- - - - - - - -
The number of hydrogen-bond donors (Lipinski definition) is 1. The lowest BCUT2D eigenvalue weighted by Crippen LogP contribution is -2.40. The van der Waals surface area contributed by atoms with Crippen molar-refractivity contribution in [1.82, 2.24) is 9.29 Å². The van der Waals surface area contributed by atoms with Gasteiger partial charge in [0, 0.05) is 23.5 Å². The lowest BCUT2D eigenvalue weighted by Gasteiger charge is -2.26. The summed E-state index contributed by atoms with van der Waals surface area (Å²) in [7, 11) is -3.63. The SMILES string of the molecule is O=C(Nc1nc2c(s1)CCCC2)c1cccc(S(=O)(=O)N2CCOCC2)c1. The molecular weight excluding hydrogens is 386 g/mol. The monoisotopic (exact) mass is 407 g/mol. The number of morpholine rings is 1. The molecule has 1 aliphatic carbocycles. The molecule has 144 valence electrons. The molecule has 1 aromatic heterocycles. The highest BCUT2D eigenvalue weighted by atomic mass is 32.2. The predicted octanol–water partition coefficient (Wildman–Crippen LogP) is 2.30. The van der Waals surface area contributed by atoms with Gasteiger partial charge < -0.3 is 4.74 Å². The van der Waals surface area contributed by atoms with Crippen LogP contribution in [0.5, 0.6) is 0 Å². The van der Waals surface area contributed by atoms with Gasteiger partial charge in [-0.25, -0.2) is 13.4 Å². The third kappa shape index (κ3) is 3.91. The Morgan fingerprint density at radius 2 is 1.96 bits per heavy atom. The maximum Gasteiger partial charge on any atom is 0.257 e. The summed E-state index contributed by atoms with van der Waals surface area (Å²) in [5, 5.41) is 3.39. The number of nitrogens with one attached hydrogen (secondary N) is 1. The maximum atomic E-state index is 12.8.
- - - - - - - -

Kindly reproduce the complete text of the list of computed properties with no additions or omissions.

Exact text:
The number of hydrogen-bond donors (Lipinski definition) is 1. The lowest BCUT2D eigenvalue weighted by Crippen LogP contribution is -2.40. The van der Waals surface area contributed by atoms with Crippen molar-refractivity contribution in [1.82, 2.24) is 9.29 Å². The van der Waals surface area contributed by atoms with Gasteiger partial charge in [0, 0.05) is 23.5 Å². The lowest BCUT2D eigenvalue weighted by Gasteiger charge is -2.26. The summed E-state index contributed by atoms with van der Waals surface area (Å²) in [7, 11) is -3.63. The SMILES string of the molecule is O=C(Nc1nc2c(s1)CCCC2)c1cccc(S(=O)(=O)N2CCOCC2)c1. The molecular weight excluding hydrogens is 386 g/mol. The monoisotopic (exact) mass is 407 g/mol. The number of morpholine rings is 1. The molecule has 1 aliphatic carbocycles. The molecule has 144 valence electrons. The molecule has 1 aromatic heterocycles. The highest BCUT2D eigenvalue weighted by atomic mass is 32.2. The predicted octanol–water partition coefficient (Wildman–Crippen LogP) is 2.30. The van der Waals surface area contributed by atoms with Gasteiger partial charge < -0.3 is 4.74 Å². The van der Waals surface area contributed by atoms with Crippen LogP contribution in [0.5, 0.6) is 0 Å². The van der Waals surface area contributed by atoms with Gasteiger partial charge in [-0.25, -0.2) is 13.4 Å². The third kappa shape index (κ3) is 3.91. The Morgan fingerprint density at radius 2 is 1.96 bits per heavy atom. The maximum Gasteiger partial charge on any atom is 0.257 e. The summed E-state index contributed by atoms with van der Waals surface area (Å²) in [5, 5.41) is 3.39. The number of nitrogens with one attached hydrogen (secondary N) is 1. The maximum atomic E-state index is 12.8.